Scrap Garden is a short game billed as a puzzle platformer in which an “obsolete” robot named Canny suddenly wakes up to find all his fellow robots are frozen in time, essentially “dead”, so he sets out to find out why and to fix it if he can. The pics on the Steam page mostly look pretty cute and colorful, and since it was a short game, I decided to tackle playing it all in one day.
It started out as a very chill game, nice light music, fairly simple controls (walk, jump, pick up and throw). After the setup, it goes to a moodier area with darker music, enemies to bounce on (or hit with thrown objects) and it managed to jump scare me quite a few times. Still, the overall gameplay was still pretty easy, until you get to the boss battles. It was here that my otherwise enjoyable experience continued to take a nosedive: six boss battles in all, and the first and last are hideously frustrating.
With the first boss, you are given absolutely no indication on how to battle or beat the boss. The only attack you’ve been taught, jumping on it, is useless and gets you damaged. Throwing stuff at it doesn’t seem to work, at first, in part because there is nothing to throw until the boss starts destroying stuff, but even then it seemed to do nothing. Eventually, I found that was the way to do it, but you had to hit it at a specific, narrow window near its head and a limited amount of time while it’s down. This with throwing controls that are suboptimal for a game that makes it a component of a boss battle.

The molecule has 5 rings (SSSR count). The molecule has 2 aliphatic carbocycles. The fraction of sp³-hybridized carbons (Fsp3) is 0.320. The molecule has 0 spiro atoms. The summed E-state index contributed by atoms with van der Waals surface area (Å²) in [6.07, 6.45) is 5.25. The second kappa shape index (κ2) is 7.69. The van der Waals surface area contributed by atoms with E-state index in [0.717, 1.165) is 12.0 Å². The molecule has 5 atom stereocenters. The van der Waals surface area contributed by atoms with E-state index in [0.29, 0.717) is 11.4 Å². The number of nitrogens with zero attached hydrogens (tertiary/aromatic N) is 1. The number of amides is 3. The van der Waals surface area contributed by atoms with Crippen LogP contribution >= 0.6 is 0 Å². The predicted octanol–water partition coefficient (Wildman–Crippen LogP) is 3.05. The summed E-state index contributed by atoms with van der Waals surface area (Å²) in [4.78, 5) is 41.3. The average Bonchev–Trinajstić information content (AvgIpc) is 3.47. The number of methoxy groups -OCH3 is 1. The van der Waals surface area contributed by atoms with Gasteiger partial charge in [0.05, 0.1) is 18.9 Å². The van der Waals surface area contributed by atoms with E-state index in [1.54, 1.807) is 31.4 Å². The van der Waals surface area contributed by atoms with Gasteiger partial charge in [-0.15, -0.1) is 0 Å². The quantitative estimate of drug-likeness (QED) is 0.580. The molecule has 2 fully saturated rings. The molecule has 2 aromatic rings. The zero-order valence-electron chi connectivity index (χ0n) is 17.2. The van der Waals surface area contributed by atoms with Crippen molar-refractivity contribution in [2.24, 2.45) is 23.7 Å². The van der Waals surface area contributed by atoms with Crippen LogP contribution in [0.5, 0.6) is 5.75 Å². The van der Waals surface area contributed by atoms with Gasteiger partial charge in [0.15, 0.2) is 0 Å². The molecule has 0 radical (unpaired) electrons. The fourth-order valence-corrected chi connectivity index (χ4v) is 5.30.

The bosses after that were not too bad and it didn’t take long to intuit what was needed to beat them. And then comes the 5th boss, which is really you riding on the back of a creature. You have to press three keys in response to prompts, BUT good luck on the timing because it isn’t when you think it is! Adding to the frustration for me with this one is that every time it starts, even though I’ve played on a controller (and the controller is recommended), it gives keyboard prompts! So I had to remember to press A as soon as the screen loaded to get it to give me the correct controller prompts. For my fellow players, the timing is keyed to the initially unnoticeable shrinking circle around each key prompt BUT you have to hit it JUST before it reaches the button’s colored border. Too slow or fast and game over, start again. I only figured that out after spotting it trying to watch someone else’s video to figure out the timing because I finally guessed and memorized the first two, but couldn’t find the freaking third.
Beyond the boss frustrations, the game was overall very easy. The puzzles were mostly simplistic except for one that actually took a while to figure out, and between boss battles it’s mostly walking around, picking up gems to access areas and the small puzzles. I wouldn’t even really call it a platformer – none of the jumps are challenging or tricky. Up until the aforementioned 5th boss, I had mostly enjoyed the game, even though it blue screened my computer once, frozen up a second time on load, and dragged randomly. The story was an interesting little environmental message though the twist at the end was really unearned and the ending itself was just kind of like “okay, the end,” so it felt abrupt and flat.
I’m torn on whether I would actually recommend it… certainly not at full price anyway. But my lack of interest in its prequel, The Day Before, would probably push it over into the pass category. The gameplay issues take away from the charm that the well-done music and graphics brought to the table, and the story needed something more.
Total Gameplay Time: 2 hr, 54 minutes